Resilient Web Design

Resilient Web Design by Jeremy Keith

Resilient Web Design by Jeremy Keith is a pleasure to read. Jeremy has put together context and concept for a deep understanding of the web. The writing, as well as the presentation, is with style. It´s inviting the reader. Each chapter has valuable links which by themselves are a pleasure to follow. The book is available online, free, and because Jeremy made it a Progressive Web App, you can even read it offline!

Resilient web design as a practice requires to acknowledge and embrace the unpredictability of the web.

What I´m taking from the book:


Let´s share what we know.

Tim Berners-Lee´s „Information Management: A Proposal“ was what would become the World Wide Web. Berners-Lee´s supervisor, Mike Sendall, gave the go-ahead with his comment

Vague but exciting…
Mike Sendall

The killer feature of the web is the a element, which stands for anchor. Links make the web a hypertext system. These links are laughably simplistic. There is no two-way linking. This simplicity of the web is the secret of its success.

As soon as there were two web browsers in the world, interoperability and backwards compatibility became important issues.


The ongoing development and advancement of the web is possible because web browsers ignore HTML tags they don´t know, simply display the text within the tag, and keep working without throwing an error.

<p>some text</p>
<marklar>some more text</marklar>

This liberal attitude allowed HTML to grow, because it allows web browsers to implement features at different rates.

Styling HTML with CSS is the same. The simple pattern

selector {
property: value;

will select an element and give its properties style. When using a selector or a property a web browser doesn´t understand, again, it will simply be ignored and the web browser will process further without throwing an error.


Web-capable mobile devices – the iPhone – swiped away the assumption of 960px wide layouts. Mobile devices revealed the true nature of the web as a flexible medium filled with unknowns. That´s when Responsive Web Design, as named by Ethan Marcotte, arrived. Responsive Web Design is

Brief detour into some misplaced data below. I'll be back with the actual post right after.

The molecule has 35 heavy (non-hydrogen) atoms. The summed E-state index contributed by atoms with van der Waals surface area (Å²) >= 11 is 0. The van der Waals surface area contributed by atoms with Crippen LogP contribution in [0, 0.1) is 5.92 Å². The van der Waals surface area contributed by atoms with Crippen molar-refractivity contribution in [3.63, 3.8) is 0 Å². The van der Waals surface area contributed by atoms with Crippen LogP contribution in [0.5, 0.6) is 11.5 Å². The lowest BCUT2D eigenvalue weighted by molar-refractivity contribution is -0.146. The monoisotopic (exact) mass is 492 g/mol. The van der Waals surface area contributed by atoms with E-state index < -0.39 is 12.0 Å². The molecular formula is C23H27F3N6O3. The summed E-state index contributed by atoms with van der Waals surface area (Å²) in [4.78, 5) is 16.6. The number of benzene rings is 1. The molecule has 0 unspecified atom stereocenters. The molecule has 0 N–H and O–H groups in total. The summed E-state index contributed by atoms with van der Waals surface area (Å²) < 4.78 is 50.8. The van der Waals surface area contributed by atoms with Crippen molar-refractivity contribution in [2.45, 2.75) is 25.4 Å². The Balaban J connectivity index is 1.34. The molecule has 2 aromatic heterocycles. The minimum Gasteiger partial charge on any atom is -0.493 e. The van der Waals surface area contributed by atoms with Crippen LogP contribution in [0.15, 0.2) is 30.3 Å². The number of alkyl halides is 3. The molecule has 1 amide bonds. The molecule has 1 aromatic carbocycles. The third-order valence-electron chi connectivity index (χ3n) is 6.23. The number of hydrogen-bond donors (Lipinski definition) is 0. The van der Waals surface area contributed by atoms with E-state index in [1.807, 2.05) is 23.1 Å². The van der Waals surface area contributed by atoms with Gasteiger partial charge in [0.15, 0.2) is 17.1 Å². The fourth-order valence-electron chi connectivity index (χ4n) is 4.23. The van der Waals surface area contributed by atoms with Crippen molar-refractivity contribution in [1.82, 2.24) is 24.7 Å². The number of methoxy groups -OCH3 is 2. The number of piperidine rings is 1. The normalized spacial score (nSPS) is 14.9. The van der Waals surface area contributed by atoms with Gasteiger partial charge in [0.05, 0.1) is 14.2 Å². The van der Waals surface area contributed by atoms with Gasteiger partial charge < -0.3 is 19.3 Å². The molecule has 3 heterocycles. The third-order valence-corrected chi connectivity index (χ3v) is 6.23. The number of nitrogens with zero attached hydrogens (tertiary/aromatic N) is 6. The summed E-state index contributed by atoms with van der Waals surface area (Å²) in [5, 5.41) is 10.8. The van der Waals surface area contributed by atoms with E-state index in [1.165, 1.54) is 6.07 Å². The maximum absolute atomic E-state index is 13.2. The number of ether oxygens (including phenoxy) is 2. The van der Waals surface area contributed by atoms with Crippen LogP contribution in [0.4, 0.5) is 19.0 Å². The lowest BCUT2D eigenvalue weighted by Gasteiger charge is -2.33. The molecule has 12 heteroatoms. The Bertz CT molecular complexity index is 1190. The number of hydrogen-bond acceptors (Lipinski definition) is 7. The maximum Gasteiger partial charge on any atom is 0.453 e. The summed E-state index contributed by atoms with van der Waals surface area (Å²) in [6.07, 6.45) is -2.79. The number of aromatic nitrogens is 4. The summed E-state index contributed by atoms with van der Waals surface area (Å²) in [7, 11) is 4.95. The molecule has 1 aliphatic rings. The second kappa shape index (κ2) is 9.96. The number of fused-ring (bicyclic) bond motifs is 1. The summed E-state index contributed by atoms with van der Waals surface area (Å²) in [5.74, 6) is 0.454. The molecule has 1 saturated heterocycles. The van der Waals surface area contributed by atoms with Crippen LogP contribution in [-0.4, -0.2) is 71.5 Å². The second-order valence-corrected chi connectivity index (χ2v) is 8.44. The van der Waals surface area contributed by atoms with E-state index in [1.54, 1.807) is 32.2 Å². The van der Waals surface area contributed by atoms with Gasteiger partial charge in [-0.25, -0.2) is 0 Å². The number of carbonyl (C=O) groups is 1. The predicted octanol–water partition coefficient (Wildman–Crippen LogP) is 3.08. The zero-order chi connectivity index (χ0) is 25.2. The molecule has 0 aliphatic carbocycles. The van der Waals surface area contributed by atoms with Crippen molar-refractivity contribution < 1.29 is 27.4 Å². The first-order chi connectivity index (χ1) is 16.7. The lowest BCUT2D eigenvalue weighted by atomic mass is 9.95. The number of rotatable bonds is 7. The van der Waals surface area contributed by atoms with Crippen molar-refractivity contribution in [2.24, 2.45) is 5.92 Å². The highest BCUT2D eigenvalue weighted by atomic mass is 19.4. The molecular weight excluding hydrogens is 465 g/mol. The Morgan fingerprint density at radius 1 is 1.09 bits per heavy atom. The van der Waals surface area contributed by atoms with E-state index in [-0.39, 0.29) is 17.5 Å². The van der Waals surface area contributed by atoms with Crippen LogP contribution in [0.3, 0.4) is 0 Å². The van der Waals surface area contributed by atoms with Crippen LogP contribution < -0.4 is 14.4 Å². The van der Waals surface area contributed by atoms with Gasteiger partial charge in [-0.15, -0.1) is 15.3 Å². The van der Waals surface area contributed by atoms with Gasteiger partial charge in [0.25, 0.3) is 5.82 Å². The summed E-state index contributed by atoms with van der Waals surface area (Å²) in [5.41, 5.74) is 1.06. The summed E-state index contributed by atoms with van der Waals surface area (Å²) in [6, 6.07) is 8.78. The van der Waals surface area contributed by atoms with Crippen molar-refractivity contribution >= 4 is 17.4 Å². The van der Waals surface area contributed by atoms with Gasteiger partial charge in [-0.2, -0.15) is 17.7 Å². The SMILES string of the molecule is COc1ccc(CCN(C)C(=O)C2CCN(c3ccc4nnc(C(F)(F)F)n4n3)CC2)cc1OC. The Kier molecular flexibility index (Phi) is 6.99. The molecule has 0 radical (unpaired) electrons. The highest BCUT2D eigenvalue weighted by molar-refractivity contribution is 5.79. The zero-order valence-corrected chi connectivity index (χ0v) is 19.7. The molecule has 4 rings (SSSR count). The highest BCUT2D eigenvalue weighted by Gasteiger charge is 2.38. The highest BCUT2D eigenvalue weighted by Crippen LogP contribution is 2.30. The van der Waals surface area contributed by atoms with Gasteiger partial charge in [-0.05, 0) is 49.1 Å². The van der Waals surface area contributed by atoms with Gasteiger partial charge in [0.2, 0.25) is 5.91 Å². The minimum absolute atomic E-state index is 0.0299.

1. Fluid grids
  2. Flexible images
  3. Media queries

Around that time the term Mobile First was coined by Luke Wrobelski. It requires prioritizing content and make it work within the confined space of a small screen. That´s resilient design which can be built upon.

The lack of a media query is your first media query.
Stephany and Bryan Rieger
The primary design principle underlying the Web’s usefulness and growth is universality. The Web should be usable by people with disabilities. It must work with any form of information, be it a document or a point of data, and information of any quality – from a silly tweet to a scholarly paper. And it should be accessible from any kind of hardware that can connect to the Internet: stationary or mobile, small screen or large.
Tim Berners-Lee


HTML and CSS are declarative languages. With HTML, you can describe the nature of the content. With CSS, you can describe the desired appearance of the content. Both language are failure-tolerant.

Most programming languages are not declarative, they are imperative. Imperative languages require precise instructions to the computer. Imperative languages provide more power and precision but are not failure-tolerant.

JavaScript is an imperative language. It tends to be more fragile than HTML. Therefore relying on JavaScript for providing a core user experience might not be good idea.

The web is not a platform … It´s cross-platform … Platforms are controlled and predictable. The World Wide Web is chaotic and unpredictable.
Jeremy Keith


Not everyone will experience the same visual design of a website. This is not a bug. This is a feature of the web. New browsers and old browsers; monochrome displays and multi‐coloured displays; fast connections and slow connections; big screens, small screens, and no screens; everyone can access your content. That content should look different in such varied situations. If a website looks the same on a ten‐year old browser as it does in the newest devices, then it probably isn’t taking advantage of the great flexibility that the web offers.

Do websits need to look exactly the same in every browser? No!
Dan Cederholm

Use feature detection, not browser detection, to progressively enhance the user experience. If a feature is not available, don´t do anything else. The core functionality should work for everyone, the enhancements drive the user experience further for users with more modern systems.

Support every browser …but optimise for none.
Jeremy Keith


To get to the heart of a website’s purpose, we should consider the interface in its larger context: what are people trying to accomplish?

The three-step approach to resilient web design:

  1. Identify the core functionality.
  2. Make that functionality available using the simplest possible technology.
  3. Enhance!

Start to implement this layered approach without having to convince your colleagues, your boss, or your clients. If they don’t care, then they also won’t notice.


When I’m confronted with a problem, and I have the choice of making it the user’s problem or my problem, I’ll make it my problem every time. That’s my job.
Jeremy Keith
  1. Acknowledge and embrace unpredictability (which is the driving force of resilient web design).
  2. Think and behave in a future-friendly way (the best way of doing this is to be backwards compatible).
  3. Help others do the same.